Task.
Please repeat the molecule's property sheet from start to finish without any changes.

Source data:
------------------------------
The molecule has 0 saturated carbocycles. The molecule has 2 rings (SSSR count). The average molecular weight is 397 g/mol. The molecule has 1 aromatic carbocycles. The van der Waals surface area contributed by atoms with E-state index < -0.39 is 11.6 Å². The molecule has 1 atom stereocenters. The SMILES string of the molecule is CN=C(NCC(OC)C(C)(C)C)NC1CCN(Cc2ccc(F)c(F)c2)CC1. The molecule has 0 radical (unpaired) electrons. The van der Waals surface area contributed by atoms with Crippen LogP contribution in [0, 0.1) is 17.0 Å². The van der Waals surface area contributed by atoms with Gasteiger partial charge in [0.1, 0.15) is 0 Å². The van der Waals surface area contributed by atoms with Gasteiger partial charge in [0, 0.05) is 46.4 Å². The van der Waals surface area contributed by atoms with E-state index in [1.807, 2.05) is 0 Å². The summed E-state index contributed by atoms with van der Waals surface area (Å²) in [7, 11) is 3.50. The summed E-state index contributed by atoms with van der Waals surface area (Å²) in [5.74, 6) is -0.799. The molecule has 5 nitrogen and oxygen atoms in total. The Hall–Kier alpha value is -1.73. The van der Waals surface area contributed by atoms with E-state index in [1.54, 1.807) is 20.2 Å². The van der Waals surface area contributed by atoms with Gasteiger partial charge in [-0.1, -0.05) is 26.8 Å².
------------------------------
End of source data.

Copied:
The molecule has 0 saturated carbocycles. The molecule has 2 rings (SSSR count). The average molecular weight is 397 g/mol. The molecule has 1 aromatic carbocycles. The van der Waals surface area contributed by atoms with E-state index < -0.39 is 11.6 Å². The molecule has 1 atom stereocenters. The SMILES string of the molecule is CN=C(NCC(OC)C(C)(C)C)NC1CCN(Cc2ccc(F)c(F)c2)CC1. The molecule has 0 radical (unpaired) electrons. The van der Waals surface area contributed by atoms with Crippen LogP contribution in [0, 0.1) is 17.0 Å². The van der Waals surface area contributed by atoms with Gasteiger partial charge in [0.1, 0.15) is 0 Å². The van der Waals surface area contributed by atoms with Gasteiger partial charge in [0, 0.05) is 46.4 Å². The van der Waals surface area contributed by atoms with E-state index in [1.807, 2.05) is 0 Å². The summed E-state index contributed by atoms with van der Waals surface area (Å²) in [7, 11) is 3.50. The summed E-state index contributed by atoms with van der Waals surface area (Å²) in [5.74, 6) is -0.799. The molecule has 5 nitrogen and oxygen atoms in total. The Hall–Kier alpha value is -1.73. The van der Waals surface area contributed by atoms with E-state index in [1.54, 1.807) is 20.2 Å². The van der Waals surface area contributed by atoms with Gasteiger partial charge in [-0.1, -0.05) is 26.8 Å².